A week in books: Who will save us from New Age nonsense? Oliver Reed

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The Independent Culture

This weekend, the annual London Book Fair trundles into the dismal halls of Olympia. For the most part, this nuts-and-bolts trade event boasts all the warmth, glamour and excitement of a cattle auction in Cumbria. Thrilling or not, a quick scoot along the endless rows of stalls will rapidly disclose those scraggier cuts of the book business often masked by the topside of high-exposure fiction and biography.

I've always been struck by the staggering profusion of near-identical titles published under the capacious umbrella of the New Age and "self-help" movements. The trade labels this nebulous empire "Mind, Body and Spirit". Consult the current catalogue from HarperCollins, for example, and you'll see that it sports a mere nine pages devoted to "literary fiction", and 54 – fully six times as much – to "MBS".

The titles include Witch Crafting (by a "Wiccan high priestess"); Love Your Hair; Find Your Fortune with the Tarot; The Real Witches' Kitchen (by the "High Priestess of the Hearth of Hecate"); Way of Palmistry; Druidcraft (by a "Druid of world renown", no less); and Herbs for the Soul. Given the recent ructions in his dynasty, Rupert Murdoch – who controls HarperCollins – may well be taking a keen personal interest in Return from Heaven, which promises to reveal "more about the mechanics of reincarnation than any previous book".

As they say, you couldn't make it up. Precisely for that reason, the monstrous blather of this vast marketplace – where cynicism fleeces credulity – grows very hard to satirise. Which is not to say that outraged writers shouldn't have a go. So I approached Happiness (Canongate, £9.99) , a first novel by the Canadian satirist Will Ferguson, with glee. I desperately hoped to find a ferocious burlesque of the self-help racket that would, at last, thrust a finely pointed stake through the industry's soggy marshmallow heart.

Well, it's not quite as sharp as it should be. It drags on a bit; some of the jokes misfire; and the author sounds just a shade too pleased with himself. But Happiness still scores enough direct hits to make it a cherishable antidote to the money-spinning waffle of "MBS". One further glance at Mr Murdoch's battalions of the bizarre (any takers for the "handbook for teen witches" from a "committed modern Witch" who's also a "rock goddess and media star"?), and you'll see what a signal service Ferguson has done.

His neurasthenic editor-hero, Edwin de Valu, of Panderic Press, plucks from the bulging slush-pile a corny, baggy, semi-literate self-help manual by one Tupak Soiree. Cue many (perhaps too many) digs at the ditzy MBS prose, which "mixes Buddhist moral philosophy and libertarian-style capitalism". Switching from shards of Einstein to gnomic mantras, the mysterious Tupak shoves every self-help nostrum into his blender and serves them up as a ponderous compote of clichés: "The same finger that points to the moon picks our nose." (By the way, HarperCollins's real Wisdom of the Ages offers a digested blend of "60 of the world's greatest thinkers" – Buddha and Einstein among them.)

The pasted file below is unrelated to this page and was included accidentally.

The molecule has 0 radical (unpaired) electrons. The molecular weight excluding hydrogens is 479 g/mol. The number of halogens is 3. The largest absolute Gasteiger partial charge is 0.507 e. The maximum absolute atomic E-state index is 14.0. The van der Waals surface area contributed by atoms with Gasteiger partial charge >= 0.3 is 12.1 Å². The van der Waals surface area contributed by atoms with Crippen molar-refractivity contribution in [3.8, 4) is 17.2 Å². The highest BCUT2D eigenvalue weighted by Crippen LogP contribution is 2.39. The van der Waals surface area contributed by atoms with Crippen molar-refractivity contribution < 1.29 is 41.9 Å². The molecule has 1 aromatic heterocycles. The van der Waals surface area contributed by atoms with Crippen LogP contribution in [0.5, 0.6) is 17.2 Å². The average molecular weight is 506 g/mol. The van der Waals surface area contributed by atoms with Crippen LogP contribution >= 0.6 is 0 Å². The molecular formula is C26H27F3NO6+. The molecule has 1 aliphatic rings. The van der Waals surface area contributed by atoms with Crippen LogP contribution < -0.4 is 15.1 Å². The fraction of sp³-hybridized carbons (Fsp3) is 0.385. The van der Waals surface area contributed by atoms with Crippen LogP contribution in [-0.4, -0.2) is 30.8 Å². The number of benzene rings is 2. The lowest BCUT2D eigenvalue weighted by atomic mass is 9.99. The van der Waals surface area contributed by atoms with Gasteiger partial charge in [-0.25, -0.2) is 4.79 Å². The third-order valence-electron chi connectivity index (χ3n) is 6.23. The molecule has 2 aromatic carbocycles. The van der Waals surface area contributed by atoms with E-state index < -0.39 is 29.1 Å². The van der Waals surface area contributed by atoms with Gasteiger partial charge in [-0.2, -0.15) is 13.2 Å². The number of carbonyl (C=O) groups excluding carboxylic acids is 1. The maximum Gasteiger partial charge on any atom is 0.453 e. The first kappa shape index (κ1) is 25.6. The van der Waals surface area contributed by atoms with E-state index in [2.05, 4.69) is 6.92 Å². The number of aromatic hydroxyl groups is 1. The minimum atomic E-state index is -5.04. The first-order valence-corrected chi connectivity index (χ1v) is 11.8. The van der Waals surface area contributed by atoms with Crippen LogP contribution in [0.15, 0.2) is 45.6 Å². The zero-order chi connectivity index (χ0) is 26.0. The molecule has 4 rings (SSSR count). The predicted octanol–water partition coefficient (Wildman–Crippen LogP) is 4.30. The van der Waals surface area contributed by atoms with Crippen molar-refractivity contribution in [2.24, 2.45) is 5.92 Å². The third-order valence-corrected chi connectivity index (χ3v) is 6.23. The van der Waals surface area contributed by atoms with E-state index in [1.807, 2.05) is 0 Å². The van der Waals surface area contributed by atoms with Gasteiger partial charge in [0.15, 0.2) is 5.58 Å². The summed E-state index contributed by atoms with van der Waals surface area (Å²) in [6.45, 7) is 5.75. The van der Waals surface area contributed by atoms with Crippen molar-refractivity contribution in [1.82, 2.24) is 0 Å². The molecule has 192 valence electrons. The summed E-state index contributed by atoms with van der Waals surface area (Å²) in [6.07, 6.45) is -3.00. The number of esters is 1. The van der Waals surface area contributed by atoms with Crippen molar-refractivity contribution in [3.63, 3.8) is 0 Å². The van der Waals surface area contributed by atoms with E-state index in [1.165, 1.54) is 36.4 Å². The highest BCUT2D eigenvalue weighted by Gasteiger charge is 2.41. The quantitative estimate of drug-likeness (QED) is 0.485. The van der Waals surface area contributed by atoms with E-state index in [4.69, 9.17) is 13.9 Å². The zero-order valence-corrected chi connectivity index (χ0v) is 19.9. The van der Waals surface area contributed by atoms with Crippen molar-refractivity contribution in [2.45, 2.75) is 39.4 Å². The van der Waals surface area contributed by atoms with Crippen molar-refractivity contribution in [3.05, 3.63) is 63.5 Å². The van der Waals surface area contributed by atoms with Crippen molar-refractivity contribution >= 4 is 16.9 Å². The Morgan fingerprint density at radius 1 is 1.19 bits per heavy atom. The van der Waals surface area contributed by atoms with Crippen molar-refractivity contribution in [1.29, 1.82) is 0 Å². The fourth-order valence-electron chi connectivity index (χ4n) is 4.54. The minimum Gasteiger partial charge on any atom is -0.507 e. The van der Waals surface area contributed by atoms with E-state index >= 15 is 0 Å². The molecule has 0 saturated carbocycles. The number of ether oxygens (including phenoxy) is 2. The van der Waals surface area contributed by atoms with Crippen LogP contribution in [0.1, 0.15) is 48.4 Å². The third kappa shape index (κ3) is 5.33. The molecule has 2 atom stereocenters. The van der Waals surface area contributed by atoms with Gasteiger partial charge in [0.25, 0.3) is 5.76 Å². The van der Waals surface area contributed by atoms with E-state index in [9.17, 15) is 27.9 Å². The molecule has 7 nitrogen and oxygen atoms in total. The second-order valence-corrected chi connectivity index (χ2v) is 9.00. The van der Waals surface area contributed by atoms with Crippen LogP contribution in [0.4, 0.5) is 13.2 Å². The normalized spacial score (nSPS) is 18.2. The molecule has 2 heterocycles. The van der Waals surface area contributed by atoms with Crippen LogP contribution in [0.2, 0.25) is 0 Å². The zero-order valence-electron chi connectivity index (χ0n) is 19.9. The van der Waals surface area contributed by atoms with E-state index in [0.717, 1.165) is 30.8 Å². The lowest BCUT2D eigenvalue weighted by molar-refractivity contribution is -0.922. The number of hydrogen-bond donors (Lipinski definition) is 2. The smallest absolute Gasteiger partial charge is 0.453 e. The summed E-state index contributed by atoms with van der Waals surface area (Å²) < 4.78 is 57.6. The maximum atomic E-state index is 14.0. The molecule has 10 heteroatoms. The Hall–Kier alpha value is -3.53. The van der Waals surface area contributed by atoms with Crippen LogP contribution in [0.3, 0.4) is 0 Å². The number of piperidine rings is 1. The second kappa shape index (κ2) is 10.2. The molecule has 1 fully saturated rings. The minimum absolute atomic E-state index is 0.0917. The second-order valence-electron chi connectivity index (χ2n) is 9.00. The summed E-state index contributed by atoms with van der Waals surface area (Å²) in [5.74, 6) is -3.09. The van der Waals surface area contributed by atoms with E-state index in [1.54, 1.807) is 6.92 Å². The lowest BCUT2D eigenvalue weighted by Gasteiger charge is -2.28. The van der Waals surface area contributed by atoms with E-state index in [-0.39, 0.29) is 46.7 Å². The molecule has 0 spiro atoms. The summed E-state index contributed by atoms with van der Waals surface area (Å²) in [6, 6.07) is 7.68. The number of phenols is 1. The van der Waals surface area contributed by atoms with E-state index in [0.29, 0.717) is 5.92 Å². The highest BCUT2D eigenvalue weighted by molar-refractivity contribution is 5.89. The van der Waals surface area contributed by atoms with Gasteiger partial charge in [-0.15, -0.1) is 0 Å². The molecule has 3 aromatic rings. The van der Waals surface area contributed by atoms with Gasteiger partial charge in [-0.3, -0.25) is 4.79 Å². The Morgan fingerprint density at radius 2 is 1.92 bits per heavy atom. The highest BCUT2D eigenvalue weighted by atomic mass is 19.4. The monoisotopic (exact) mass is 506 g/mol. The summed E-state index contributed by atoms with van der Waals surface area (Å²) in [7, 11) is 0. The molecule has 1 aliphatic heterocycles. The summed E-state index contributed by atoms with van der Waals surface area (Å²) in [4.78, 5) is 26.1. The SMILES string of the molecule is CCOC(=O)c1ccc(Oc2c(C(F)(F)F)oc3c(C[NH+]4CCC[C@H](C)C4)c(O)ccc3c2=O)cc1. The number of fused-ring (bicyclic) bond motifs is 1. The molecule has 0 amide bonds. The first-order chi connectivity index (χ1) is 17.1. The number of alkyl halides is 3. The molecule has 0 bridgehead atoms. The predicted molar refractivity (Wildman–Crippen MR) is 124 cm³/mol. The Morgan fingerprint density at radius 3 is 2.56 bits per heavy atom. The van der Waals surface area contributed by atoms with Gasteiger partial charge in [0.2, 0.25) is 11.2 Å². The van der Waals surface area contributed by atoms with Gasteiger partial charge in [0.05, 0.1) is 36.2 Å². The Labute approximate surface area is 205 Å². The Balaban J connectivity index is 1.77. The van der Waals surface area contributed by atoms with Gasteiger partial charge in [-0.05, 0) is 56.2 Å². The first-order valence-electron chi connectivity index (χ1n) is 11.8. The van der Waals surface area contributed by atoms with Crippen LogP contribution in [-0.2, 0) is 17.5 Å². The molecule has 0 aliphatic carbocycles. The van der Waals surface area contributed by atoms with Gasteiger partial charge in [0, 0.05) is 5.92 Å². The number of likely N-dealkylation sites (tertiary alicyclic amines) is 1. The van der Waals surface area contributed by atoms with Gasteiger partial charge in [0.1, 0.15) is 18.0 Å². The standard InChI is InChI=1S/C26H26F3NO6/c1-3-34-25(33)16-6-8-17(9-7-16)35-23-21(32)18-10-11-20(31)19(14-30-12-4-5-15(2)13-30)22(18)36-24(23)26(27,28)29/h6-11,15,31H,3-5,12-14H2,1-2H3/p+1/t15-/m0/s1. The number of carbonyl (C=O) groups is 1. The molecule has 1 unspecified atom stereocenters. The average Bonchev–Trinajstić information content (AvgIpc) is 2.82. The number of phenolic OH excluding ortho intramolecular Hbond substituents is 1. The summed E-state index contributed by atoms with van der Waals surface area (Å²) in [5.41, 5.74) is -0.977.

The only problem with Ferguson's fictional What I Learned on the Mountain is that (unlike the rest of its teeming kind) it works. "What if it isn't just a book... What if it's the book?" Within days, Edwin makes a million in stocks. His disgruntled wife reads the sex-tips section, and bedtime goes ballistic. Naturally, Tupak also tells you how to stop smoking. He storms Oprah, sells 65 million copies and changes the world for the better – which means, as we soon grasp, for the worse.

Liquor, tobacco and drugs cartels go out of business. Fashion and fast food soon follow suit. Like "a firestorm, an earthquake, a typhoon", the book levels whole industries as humanity sheds its cravings and anxieties. Touchy-feely bliss spreads like an epidemic. Tell a cabbie to step on it, and he'll reply, "The flow of time is neither helped nor hindered by our own desires."

Clearly, this "Stalin of the New Age" has to be terminated fast. "We need our vices, we need our cotton-candy fluff, because life is sad and short and over far too soon." I'm afraid that Ferguson's own philosophy – the standard critique of zombified contentment shared by all anti-Utopian novels since Samuel Butler's Erewhon in 1872 – turns out almost as hackneyed as Tupak's. Meanwhile, Happiness gallops out of its brave new world for a farcical showdown with the cackling figure behind the guru. Aldous Huxley meets Carl Hiaasen (as a blurb-writer at Panderic Press might say).

I did, however, enjoy the idea of Oliver Reed as the ultimate embodiment of our heroic freedom of the will. Why not roll up at the book fair with a proposal for "The Oliver Reed Way to Enlightenment"? HarperCollins may be buying.